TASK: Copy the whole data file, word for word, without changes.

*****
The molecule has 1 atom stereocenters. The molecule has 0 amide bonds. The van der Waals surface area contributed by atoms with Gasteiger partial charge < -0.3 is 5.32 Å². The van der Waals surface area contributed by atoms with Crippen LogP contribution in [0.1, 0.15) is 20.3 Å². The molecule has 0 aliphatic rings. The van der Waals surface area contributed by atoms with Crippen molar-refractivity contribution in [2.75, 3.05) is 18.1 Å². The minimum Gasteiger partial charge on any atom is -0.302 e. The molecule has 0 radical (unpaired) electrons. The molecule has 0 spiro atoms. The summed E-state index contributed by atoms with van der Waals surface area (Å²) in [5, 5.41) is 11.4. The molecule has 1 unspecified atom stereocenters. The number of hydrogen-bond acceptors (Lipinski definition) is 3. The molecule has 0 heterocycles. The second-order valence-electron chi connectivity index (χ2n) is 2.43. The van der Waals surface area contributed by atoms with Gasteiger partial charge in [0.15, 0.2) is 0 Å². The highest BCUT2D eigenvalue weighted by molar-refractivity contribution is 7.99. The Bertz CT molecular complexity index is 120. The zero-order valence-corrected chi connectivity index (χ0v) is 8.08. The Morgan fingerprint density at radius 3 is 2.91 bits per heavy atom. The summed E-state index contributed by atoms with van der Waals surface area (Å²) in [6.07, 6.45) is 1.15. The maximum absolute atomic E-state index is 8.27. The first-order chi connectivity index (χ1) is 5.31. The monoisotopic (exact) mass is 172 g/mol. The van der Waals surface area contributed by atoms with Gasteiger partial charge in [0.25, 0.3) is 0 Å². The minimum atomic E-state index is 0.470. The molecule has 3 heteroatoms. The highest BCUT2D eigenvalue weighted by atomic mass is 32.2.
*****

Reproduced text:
The molecule has 1 atom stereocenters. The molecule has 0 amide bonds. The van der Waals surface area contributed by atoms with Gasteiger partial charge < -0.3 is 5.32 Å². The van der Waals surface area contributed by atoms with Crippen LogP contribution in [0.1, 0.15) is 20.3 Å². The molecule has 0 aliphatic rings. The van der Waals surface area contributed by atoms with Crippen molar-refractivity contribution in [2.75, 3.05) is 18.1 Å². The minimum Gasteiger partial charge on any atom is -0.302 e. The molecule has 0 radical (unpaired) electrons. The molecule has 0 spiro atoms. The summed E-state index contributed by atoms with van der Waals surface area (Å²) in [5, 5.41) is 11.4. The molecule has 1 unspecified atom stereocenters. The number of hydrogen-bond acceptors (Lipinski definition) is 3. The molecule has 0 heterocycles. The second-order valence-electron chi connectivity index (χ2n) is 2.43. The van der Waals surface area contributed by atoms with Gasteiger partial charge in [0.15, 0.2) is 0 Å². The highest BCUT2D eigenvalue weighted by molar-refractivity contribution is 7.99. The Bertz CT molecular complexity index is 120. The zero-order valence-corrected chi connectivity index (χ0v) is 8.08. The Morgan fingerprint density at radius 3 is 2.91 bits per heavy atom. The summed E-state index contributed by atoms with van der Waals surface area (Å²) in [6.07, 6.45) is 1.15. The maximum absolute atomic E-state index is 8.27. The first-order chi connectivity index (χ1) is 5.31. The monoisotopic (exact) mass is 172 g/mol. The van der Waals surface area contributed by atoms with Gasteiger partial charge in [0.25, 0.3) is 0 Å². The minimum atomic E-state index is 0.470. The molecule has 3 heteroatoms. The highest BCUT2D eigenvalue weighted by atomic mass is 32.2.